An Indies Introduce Q&A With Alexander Weinstein

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Alexander Weinstein, author of Children of the New WorldAlexander Weinstein is the author of Children of the New World: Stories (Macmillan/Picador), a Summer/Fall 2016 Indies Introduce debut novel and an October 2016 Indie Next List pick.

“This story collection hums with creative energy, and it’s the perfect balance of smart and heart, funny and moving,” said Pete Mulvihill of Green Apple Books in San Francisco, who served as the chair of the Indies Introduce adult debut committee. “The stories are set in the future, but this is not genre sci-fi; rather, it’s a glimpse at where our society is, and maybe where it’s going. There are clouds in that future, but it’s also bursting with humanity. Children of the New World reminds me of George Saunders’ Tenth of December, which is the highest compliment I could pay a book of short stories.”

Weinstein is a professor of creative writing at Siena Heights University and a lecturer at the University of Michigan, as well as the director of the Martha’s Vineyard Institute of Creative Writing. His work has been featured in anthologies, including New Stories From the Midwest 2013 (New American Press), and literary journals. Weinstein has won the Lamar York and Gail Crump prizes and has been nominated for the Pushcart Prize.

Here, Mulvihill discusses Children of the New World with the author.

Cover for Children of the New World by Alexander WeinsteinPete Mulvihill: Do you consider Children of the New World to be science fiction? If not, why?

Alexander Weinstein: Since I don’t go into the actual science behind the technology,  I think of the collection as speculative fiction, with one foot in the world of sci-fi and the other in the world of literary fiction (and this is really only if we compare it to the genre of hard sci-fi). That said, technology seems to be catching up with my dystopian fiction. (I’ve recently heard that they’re working on contact lenses with screens on them; there are apps for electronic enlightenment, virtual drugs, and virtual reality is quickly on its way.) Maybe in 10 years, the collection will be read as pastoral literary realism!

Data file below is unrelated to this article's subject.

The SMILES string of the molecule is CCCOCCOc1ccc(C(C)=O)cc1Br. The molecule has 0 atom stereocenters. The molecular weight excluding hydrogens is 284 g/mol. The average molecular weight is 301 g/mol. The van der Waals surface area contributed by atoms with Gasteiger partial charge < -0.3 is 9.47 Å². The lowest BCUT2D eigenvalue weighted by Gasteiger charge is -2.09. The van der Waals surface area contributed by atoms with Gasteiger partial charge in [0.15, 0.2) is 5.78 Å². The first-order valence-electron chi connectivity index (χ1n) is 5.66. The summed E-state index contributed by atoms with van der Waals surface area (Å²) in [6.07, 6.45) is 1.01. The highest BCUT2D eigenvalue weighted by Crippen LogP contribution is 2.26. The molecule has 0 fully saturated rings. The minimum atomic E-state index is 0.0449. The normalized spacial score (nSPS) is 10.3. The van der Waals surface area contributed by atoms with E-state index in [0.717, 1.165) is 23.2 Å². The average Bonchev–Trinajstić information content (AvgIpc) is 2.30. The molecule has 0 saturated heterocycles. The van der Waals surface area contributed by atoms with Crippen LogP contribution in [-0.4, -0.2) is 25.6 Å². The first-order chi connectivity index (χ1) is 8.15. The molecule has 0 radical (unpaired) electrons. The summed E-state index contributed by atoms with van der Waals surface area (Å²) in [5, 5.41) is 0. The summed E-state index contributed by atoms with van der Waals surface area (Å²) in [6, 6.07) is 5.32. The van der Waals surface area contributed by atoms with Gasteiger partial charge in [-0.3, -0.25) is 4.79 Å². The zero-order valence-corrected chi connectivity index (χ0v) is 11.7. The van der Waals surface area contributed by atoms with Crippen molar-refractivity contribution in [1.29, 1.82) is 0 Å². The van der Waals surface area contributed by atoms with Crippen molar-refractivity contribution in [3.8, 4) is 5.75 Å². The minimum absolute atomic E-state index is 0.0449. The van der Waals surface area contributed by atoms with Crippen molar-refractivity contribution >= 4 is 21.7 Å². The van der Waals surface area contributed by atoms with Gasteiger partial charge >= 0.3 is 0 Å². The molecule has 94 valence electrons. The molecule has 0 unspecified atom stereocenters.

PM: Who is the best writer you’ve been compared to? The worst?

AW: Recently there was a Chekhov comparison, which I was honored by. Thankfully I don’t have an answer to the second question yet.

PM: What did you learn about indie bookstores during your tour?

AW: The tour has been a confirmation of my belief in how amazing indie bookstores are. I’ve been getting to meet the owners as I travel, and it’s wonderful to see how much they champion books and how their bookstores are thriving (particularly since about a decade ago, folks were having the now-ridiculous conversation about whether it was “the death of the bookstore”). I predict that indie bookstores are going to continue to grow in coming decades, as will readings, author talks, etc. Just as there’s been a drop in e-reader use recently, with a preference for actual books, I think we’re going to see a desire for a return to our pre-cybernetic community gatherings.

PM: What’s next? More stories, a novel, something else?

AW: I’m working on my second book, The Lost Traveler’s Tour Guide, which is a fantastical tour guide to impossible locales and dreamlike destinations. There are museums of heartbreak, hotels of love, and cities of longing. I’m hard at work on the book, and thrilled to announce that it’ll be forthcoming from Picador.

PM: Tell us about the Martha’s Vineyard Institute of Creative Writing.

AW: It’s the non-profit summer writers’ conference that I direct on the island of Martha’s Vineyard. I founded the institute seven years ago, and since 2010 we’ve been offering week-long summer workshops and bringing award-winning poets, authors, and literary journal editors to the Vineyard to lead classes, give evening readings, and help nurture the writing community. My goal in founding the institute was to create a center where writers of all levels of experience could work together on their craft, cultivating community and creativity rather than criticism or competition. I’m presently working on grants/fundraising to increase the fellowships we can offer to writers in need, and gearing up for our 2017 program. It’s been a magical experience, and I’m excited to see our attendees emerging from the program with renewed inspiration and going on to publish their work!

Children of the New World by Alexander Weinstein (Picador, trade paperback, 9781250098993) Publication Date: September 13, 2016.

Learn more about the author at

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